According to Network for Good, nearly 30 percent of all charitable giving occurs during the month of December. Quite predictably newspapers, magazines, and other outlets churn out their annual tips for giving to charity. Some produce "good charities-bad charities" lists. Others point people to charity watchdog groups. Many continue to perpetuate myths about what amounts to a "good" or "bad" charity such as "overhead" costs. In short, there is a lot of confusion. So how do you know where to start? Here are America's Charities' six steps for giving during the holiday (or any) season:
1. Check for authenticity.
The best resource for this is GuideStar. A big green checkmark means the organization is legally registered with the IRS and is considered legitimate in the eyes of the law.
2. Take the time and talk to the charities you are considering supporting.
Not many people take this step for fear that nonprofits won't take no for an answer or will stalk the donor. Alternatively see if the nonprofit has completed their Charting Impact report. Charting Impact is essentially the gold level of GuideStar, which encourages charities to articulate their strategy for achieving impact by responding to five basic questions. Their response to those questions creates a unique, concise profile that appears on GuideStar.
3. Consider how you want to give.
Giving directly online or via check is fine, but generally results in smaller contributions. No matter what method you choose, after you do your research and are comfortable with the charity(s) you are going to support, consider making a commitment to a reoccurring gift. Charities need that reoccurring sustainable support to be able to plan and achieve their goals. Second, consider workplace payroll deduction giving if your employer provides that. Tied to your regular paycheck, workplace giving is convenient and generally results in much larger contributions as you can give a little out of each paycheck. At the end of the year, you'll find that you were able to provide a larger gift than one-time giving - and have that much more impact on the world. Third, and most importantly, take the time to research the charities you are considering supporting. Become an informed, educated donor responsible for ensuring your contributions are having meaningful impact.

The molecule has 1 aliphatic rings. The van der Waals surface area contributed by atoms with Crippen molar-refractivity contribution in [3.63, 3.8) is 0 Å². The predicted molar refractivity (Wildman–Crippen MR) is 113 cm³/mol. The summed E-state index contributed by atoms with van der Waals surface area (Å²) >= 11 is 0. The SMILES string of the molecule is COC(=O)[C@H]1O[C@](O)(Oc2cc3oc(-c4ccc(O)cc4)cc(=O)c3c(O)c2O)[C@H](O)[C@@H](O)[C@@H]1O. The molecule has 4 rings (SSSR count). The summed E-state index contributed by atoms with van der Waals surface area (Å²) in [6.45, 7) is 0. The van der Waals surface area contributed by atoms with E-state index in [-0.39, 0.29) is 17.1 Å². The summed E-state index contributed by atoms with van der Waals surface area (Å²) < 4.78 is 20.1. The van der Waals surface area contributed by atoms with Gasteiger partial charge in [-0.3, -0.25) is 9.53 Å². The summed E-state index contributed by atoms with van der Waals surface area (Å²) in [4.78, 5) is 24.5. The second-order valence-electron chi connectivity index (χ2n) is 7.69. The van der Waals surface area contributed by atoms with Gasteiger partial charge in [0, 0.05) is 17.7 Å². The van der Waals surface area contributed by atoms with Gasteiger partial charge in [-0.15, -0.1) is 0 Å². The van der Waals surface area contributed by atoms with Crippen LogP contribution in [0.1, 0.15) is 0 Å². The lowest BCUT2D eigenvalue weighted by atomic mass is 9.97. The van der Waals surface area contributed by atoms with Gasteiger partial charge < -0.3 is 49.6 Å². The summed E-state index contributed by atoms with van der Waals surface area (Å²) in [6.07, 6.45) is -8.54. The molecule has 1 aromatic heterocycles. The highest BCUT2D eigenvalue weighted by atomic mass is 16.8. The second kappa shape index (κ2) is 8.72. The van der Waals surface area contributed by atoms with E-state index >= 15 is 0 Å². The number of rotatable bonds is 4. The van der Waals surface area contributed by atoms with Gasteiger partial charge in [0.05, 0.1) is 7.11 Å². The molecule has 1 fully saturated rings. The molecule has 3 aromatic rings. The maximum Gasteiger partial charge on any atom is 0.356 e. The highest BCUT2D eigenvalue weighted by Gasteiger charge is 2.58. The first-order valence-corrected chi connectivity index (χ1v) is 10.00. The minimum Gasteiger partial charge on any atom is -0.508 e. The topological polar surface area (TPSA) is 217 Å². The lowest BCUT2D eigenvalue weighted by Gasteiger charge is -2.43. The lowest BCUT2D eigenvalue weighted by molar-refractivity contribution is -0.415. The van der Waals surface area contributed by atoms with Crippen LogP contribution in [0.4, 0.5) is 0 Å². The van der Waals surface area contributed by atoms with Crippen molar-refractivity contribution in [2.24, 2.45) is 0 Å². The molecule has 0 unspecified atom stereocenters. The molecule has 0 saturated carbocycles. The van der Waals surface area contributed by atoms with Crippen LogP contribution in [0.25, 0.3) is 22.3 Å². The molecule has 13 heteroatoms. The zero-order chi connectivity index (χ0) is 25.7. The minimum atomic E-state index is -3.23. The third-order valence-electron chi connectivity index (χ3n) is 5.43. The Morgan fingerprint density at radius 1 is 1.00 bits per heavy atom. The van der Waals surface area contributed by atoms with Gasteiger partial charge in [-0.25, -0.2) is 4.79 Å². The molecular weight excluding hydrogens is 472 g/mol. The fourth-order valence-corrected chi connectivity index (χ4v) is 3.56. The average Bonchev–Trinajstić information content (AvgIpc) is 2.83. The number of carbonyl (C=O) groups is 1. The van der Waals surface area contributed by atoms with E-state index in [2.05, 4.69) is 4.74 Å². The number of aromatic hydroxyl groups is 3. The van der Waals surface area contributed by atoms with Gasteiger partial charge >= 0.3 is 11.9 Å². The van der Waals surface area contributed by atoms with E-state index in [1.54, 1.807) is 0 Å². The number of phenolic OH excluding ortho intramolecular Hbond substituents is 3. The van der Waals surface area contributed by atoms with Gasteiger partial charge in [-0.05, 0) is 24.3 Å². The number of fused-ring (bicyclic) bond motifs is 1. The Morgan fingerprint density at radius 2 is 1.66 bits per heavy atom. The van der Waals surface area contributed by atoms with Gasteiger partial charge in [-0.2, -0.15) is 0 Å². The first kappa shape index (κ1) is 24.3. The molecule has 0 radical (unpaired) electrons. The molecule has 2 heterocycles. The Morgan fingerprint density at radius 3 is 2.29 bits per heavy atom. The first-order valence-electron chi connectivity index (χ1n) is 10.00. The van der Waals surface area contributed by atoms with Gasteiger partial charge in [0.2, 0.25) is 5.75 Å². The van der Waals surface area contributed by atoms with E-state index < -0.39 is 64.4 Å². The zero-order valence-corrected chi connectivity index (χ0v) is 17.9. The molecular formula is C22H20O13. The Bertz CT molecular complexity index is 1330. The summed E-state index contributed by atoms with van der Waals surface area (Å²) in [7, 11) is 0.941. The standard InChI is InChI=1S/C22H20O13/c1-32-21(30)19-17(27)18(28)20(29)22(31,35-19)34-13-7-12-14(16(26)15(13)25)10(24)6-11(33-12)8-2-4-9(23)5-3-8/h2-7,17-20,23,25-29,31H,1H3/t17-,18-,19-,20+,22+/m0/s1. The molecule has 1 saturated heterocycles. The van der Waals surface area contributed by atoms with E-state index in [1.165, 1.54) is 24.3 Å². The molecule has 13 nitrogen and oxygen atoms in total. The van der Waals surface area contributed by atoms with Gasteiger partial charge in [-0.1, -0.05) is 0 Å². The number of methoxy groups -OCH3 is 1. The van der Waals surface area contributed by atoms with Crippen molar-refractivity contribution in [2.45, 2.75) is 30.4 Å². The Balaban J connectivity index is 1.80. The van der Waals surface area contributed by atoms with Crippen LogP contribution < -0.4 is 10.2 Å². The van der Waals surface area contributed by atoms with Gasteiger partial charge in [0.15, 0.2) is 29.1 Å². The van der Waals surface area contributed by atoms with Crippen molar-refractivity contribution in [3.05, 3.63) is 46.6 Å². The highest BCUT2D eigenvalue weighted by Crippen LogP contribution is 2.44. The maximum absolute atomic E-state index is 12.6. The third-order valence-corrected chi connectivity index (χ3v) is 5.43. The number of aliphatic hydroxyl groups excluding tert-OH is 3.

4. Look for transparency, accountability and evidence of impact.
5. Focus on data that matters: progress, not overhead.
Overhead is not a proxy for efficiency or effectiveness. The BBB Wise Giving Alliance, GuideStar and Charity Navigator along with other organizations like America's Charities are working collaboratively to counter the false conception that financial ratios are the sole indicator of nonprofit performance. This collaboration is called The Overhead Myth and resources and tools for donors and charities can be found at The Overhead Myth website.
6. Use the donor-centric tools and resources available to you to become educated and informed.
You wouldn't buy a car without checking prices and other comparable data on Edmunds.com, Autobuyer.com or Consumer Reports. You use probably Yelp to find customer reviews on restaurants. So why not apply the same to rigor to the charities you support? There are a host of legitimate online resources available to help you research charities. Like with any consumer choice, there is no one single source that will provide you with the full-range of information you may need. However, here are those that we believe can help you become a more informed donors:
- America's Charities (www.charities.org). We represent a highly diverse, pre-vetted group of 140 national, international and local charities that make a significant impact in the world each and every day. Donors can have confidence that every America's Charities member meets stringent standards of accountability and transparency.
Giving to charity is a social investment. Donors should take some time to ensure they are helping generate a strong social return on that investment.